SUMMER 2020 THE AUGUST CRUISE – sailing with the sea Gods in the Sporades again.

JOBS – We had looked forward to  relaxing months of both July and August  but we were delayed by covid and a couple of incidents on the boat last year meant she needed several days work! At last – a  holding tank gauge has now been added to help all to know its empty ! Bad luck last year – it was all blocked and the yard had to take it out …yuk. And the passerelle shore ladder flies free again. Er…again bad luck last year someone left it touching the quay, heard it banging but ….. it wrenched itself off! And then I was up the mast for a quick reeve of the spinnaker halyard which old Mr Nobody had let fly down last year.

SEA GODS AND CHURCHES – Lucky that we like doing jobs really, but this year only a month was left to enjoy the rewards. We like Orei a lot.  Vassilis the harbour master, retired, again fixed our Greek tax permit to cruise, which was 30 euros for the month. We said thank you in the usual way with a little present from Scotland. The quayside cafes were about one quarter full, and though the yachts were in harbour there was only one Brit. The rest were French and Greek. There were no flotilla boats from Sail Aegean. “I have 24 of their boats in my yard, “ said Dimitrios before he launched us. “ It’s a disaster – I don’t know what to do.” He went sailing instead of worrying…

We left the Bull of Orei wrapped up this year, for they were making him a new shelter. The old one looks like a bus shelter and with no setting of paving around him rather reduces the drama.  Dimi was sitting by the door, supervising the little museum there. He was young and looked like a student.  He was busy on local archives in between visitors. He said, “Perhaps he is an offering to the gods to protect the Athenians from another Persian invasion.”   The bull survived from classic Greek times, around 300bc, and was made of 6 tons of white marble from Thassos, some hundreds of kilometres to the north. His muscles ripple as he turns his head ready to scare off invaders.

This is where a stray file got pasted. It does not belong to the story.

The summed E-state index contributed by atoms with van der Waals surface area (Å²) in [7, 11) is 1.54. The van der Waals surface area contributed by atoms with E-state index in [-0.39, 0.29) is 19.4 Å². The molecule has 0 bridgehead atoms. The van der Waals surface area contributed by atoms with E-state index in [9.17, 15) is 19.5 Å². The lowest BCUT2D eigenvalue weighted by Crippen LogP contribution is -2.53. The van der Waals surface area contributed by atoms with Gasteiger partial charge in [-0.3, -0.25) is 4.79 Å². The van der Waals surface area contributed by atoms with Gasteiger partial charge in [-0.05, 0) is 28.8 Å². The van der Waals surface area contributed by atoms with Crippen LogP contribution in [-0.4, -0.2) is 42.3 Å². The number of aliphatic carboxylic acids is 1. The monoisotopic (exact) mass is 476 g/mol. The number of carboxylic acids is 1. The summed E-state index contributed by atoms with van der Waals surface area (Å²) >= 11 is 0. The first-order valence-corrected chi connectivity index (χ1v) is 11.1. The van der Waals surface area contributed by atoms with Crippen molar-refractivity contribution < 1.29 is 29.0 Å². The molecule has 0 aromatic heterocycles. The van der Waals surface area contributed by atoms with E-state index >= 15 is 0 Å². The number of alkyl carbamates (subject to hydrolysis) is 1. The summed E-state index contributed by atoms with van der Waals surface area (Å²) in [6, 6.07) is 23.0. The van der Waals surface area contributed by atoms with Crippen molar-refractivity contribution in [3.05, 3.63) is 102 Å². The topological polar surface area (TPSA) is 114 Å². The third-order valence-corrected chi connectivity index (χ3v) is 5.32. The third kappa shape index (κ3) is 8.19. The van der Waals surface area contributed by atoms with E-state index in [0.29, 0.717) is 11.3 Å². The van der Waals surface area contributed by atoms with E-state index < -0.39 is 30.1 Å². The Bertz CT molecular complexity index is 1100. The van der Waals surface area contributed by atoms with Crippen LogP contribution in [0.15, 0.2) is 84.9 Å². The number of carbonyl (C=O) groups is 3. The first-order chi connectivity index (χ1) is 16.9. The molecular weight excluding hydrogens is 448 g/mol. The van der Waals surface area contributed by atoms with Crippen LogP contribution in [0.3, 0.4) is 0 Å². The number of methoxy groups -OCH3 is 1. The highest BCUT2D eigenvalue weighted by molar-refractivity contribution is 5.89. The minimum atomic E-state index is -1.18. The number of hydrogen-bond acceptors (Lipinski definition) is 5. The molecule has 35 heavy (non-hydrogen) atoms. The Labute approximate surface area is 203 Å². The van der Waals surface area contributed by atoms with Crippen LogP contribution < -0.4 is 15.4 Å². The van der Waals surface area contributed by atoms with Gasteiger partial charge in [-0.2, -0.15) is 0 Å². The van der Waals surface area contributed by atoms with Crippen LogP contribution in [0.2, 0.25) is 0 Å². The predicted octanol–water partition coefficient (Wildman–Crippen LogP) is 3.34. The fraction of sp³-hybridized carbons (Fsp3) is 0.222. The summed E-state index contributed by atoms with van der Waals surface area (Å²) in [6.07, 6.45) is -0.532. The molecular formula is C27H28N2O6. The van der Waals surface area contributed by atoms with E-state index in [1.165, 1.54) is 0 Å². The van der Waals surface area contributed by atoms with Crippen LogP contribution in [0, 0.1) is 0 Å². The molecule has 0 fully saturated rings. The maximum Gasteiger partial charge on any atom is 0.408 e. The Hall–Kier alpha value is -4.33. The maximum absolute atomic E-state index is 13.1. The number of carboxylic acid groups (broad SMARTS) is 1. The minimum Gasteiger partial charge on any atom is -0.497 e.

We sailed east past the bay with Achilles Tower. Perhaps the Sea Nymph goddess Thetis, his mother, smiled on us, for we found the waves were not too strong.

Then she whispered to Poseidon as we bashed out over the Cape of Artimesia.

the Artemesian Bronze

His bronze is larger than life and was found here right under our keel. ( Well they think its either Poseidon or Zeus. We had made a double libation of Filara rose wine just In case). We crept up the coast to shelter in Andreamos bay, as we call it “No street but with lights bay.” Yes, street lights come on but there is no quay or path or street. I expect the EEC paid for it. “ Don’t start,” says Parrot. I managed to stop the heat alarm from giving a false signal – stabbing at the test button solved it. So all went quiet, except for the gusts rushing down on us from the cliffs.

We anchored in high wind three times before digging in for the night. It held this time, not like last year, when we dragged and stayed up with the engine on.